Mdina, Malta’s Ancient “Silent City”

by Christy on

While Malta’s gorgeous, crystal-clear water makes it best known today as a Mediterranean vacation hotspot, the island nation also has its share of incredible history.

The land was settled in 5200 BCE – almost seven thousand years ago – by the Phoenicians.

The country is strewn with the ruins of ancient Megalithic temples (built around 3000 BCE) and boasts a still-functional walled medieval village crowning the “mountain” at the center of the island.

This town, the “Silent City” of Mdina, used to be Malta’s capital and dates back to 700 BCE. It’s still home to approximately three hundred – likely very wealthy – individuals today.

Mdina (the Silent City) in Malta

Mdina looms impressively from below, but once you’re within the walls it’s actually quite small. You can visit the church or the museum or any one of the dozens of shops, but the real magic comes from exploring the narrow, twisting streets.

Most are wide enough for a horse-drawn carriage to slip through, but just barely! Decorated with brightly colored plants, iron light fixtures, and cheerfully painted doors, it’s not an exaggeration to say that these quiet historical passageways were the highlight of our trip to Mdina.

Walking silently through the street and trailing your fingers along the stucco wall, you can’t help but imagine what it would have been like to live here thousands of years ago…

The narrow streets of Mdina (the Silent City) in Malta

Mdina (the Silent City) in Malta Mdina (the Silent City) in Malta

And while I was primarily enamored with what’s on the inside, even I can admit that the view from the top isn’t exactly one to scoff at!

From Mdina you can see much of Malta – its farms, cities, and the sea – laid out before you.

View of Malta from Mdina (the Silent City)

View of Malta from Mdina (the Silent City)

General Tips for Visiting Mdina

  • Admission into Mdina itself is free.
  • Visit early in the day, before the large tour buses start arriving. The timeless charm of the Silent City is significantly diminished with hundreds of tourists clogging the narrow streets!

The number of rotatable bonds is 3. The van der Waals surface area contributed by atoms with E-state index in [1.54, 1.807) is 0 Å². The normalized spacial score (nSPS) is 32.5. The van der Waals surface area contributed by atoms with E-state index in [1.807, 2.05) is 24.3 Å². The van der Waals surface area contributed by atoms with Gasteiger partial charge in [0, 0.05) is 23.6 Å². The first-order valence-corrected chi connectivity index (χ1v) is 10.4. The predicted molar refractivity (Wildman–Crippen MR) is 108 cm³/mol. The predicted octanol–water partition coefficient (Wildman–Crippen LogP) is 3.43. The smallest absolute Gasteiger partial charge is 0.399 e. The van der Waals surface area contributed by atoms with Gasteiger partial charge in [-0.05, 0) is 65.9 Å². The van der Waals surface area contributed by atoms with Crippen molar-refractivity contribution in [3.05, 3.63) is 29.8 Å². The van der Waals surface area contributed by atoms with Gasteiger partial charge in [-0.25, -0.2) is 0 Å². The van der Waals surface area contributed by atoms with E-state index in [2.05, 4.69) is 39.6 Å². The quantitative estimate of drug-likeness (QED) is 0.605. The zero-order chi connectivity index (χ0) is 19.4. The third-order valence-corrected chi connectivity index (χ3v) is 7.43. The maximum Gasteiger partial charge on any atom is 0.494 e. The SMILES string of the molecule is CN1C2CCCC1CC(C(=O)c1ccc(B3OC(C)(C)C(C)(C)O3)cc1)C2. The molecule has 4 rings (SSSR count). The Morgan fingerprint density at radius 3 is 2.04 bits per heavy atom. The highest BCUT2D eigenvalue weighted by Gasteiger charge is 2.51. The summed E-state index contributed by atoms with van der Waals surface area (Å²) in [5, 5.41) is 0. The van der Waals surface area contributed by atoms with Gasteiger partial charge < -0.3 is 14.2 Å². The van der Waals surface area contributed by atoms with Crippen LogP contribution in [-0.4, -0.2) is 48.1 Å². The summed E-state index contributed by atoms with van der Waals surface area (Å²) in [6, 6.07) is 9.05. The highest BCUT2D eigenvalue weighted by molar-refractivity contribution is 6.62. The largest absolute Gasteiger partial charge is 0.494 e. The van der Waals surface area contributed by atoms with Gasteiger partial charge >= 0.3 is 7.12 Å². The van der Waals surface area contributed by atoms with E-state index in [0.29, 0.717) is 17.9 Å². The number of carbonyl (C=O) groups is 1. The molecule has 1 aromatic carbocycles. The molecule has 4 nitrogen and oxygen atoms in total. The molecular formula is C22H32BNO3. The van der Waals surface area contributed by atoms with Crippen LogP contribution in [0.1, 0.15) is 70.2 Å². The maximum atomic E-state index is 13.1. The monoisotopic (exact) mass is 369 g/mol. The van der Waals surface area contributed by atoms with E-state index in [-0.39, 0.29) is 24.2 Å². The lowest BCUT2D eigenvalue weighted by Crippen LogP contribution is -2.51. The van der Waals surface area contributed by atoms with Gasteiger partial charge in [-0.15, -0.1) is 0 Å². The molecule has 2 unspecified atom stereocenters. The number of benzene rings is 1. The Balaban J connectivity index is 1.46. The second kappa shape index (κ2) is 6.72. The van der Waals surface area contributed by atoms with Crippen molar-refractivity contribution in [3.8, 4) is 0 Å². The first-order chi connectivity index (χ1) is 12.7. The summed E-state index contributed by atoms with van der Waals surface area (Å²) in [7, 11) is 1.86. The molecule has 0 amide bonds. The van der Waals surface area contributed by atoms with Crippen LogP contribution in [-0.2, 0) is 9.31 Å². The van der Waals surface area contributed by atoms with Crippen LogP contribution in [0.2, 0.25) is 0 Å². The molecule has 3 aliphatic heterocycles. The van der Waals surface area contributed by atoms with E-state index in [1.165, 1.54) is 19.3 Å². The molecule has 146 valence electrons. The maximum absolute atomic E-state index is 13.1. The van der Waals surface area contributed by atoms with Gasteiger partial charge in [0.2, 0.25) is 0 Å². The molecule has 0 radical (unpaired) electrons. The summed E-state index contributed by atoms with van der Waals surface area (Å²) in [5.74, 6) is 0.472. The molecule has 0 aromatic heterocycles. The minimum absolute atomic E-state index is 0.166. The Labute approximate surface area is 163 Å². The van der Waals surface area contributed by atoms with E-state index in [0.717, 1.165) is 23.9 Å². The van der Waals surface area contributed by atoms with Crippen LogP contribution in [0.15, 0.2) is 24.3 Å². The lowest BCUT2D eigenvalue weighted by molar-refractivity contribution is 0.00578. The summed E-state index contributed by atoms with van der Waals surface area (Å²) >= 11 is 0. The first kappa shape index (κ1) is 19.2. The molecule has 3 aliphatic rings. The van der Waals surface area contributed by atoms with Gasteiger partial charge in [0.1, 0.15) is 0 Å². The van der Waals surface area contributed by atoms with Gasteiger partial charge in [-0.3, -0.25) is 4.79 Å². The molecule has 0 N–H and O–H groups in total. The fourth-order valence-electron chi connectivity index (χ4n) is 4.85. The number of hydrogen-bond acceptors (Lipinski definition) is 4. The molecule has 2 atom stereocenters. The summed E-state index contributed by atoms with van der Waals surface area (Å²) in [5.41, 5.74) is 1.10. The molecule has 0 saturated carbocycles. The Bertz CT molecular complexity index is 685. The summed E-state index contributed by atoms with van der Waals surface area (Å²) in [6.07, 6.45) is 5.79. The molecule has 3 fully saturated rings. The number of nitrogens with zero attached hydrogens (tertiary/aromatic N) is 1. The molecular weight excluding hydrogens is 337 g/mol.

• If you’d like to visit the beautiful old Catholic church, wear modest clothing. Mdina gets hot, but summer attire (shorts/tanks) are not permitted inside.
  • For a stunning view while dining, try Fontanella Tea Garden. The food was delicious (the best we had in Malta) and reasonably priced, there was a cool breeze blowing over the ramparts… and the view is quite likely the best in the whole country!

View of Malta from Mdina (the Silent City)

Getting to Mdina

  • Taking a bus is the cheapest option (approximately €2.50 roundtrip from Buggiba or Valetta) and takes 20-30 minutes.
  • Don’t trust bus numbers found online; Malta’s bus system underwent a complete renovation in August 2011, so much of the information you’ll find is outdated. I can tell you that we took line X3 from Buggiba to Mdina, but your best bet is to check in person before your trip.
  • The bus actually drops you off in the neighboring town of Rabat, but from the bus stop it’s only a five-minute walk into Mdina itself.
  • Many people opt to take a taxi, which will cost about 2€0 from Valetta or €25 from Buggiba.
  • You can also visit Mdina as part of a day tour, which can be booked at any one of the zillion excursion shops around Malta.

Mdina (the Silent City) in Malta

{ 41 comments… read them below or add one }

Caanan @ No Vacation Requiredtwitter: NVRguys September 29, 2011 at

Looks beautiful. Love the way the doors contrast with the stone.

As a side note, I had not seen BCE before. I actually had to look it up. I appreciate a demarcation point that is a not directly tied to a single, christian figure. Seems appropriate, doesn’t it?!
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Christy September 29, 2011 at

Very much so — I learned BCE and CE a few years ago and have used them ever since for that very reason. :)

CE = “Common Era” (rather than AD… which means “Year of Our Lord”)
BCE = “Before the Common Era” (rather than “Before Christ”)
As Wikipedia explains, “usage of CE and BCE has been popularized in academic and scientific publications, and more generally by publishers emphasizing secularism or sensitivity to non-Christians.”

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Caanan @ No Vacation Required September 29, 2011 at

Smart people are cool. You’re cool.
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Christy September 30, 2011 at

I’m inclined to agree with you. ;)

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jill- Jack and Jill Travel The Worldtwitter: jacknjilltravel September 29, 2011 at

Very cool – learned a lot about a city I’ve never heard of before AND what all of these different baffling acronyms actually mean :)
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Kris Koellertwitter: kriskoeller September 29, 2011 at

Looks gorgeous. Planning a trip to the Med soon. Definitely would like to stop in and check it out.
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Christy September 30, 2011 at

Cool, where do you plan to visit on the trip? It’s a huge area. :)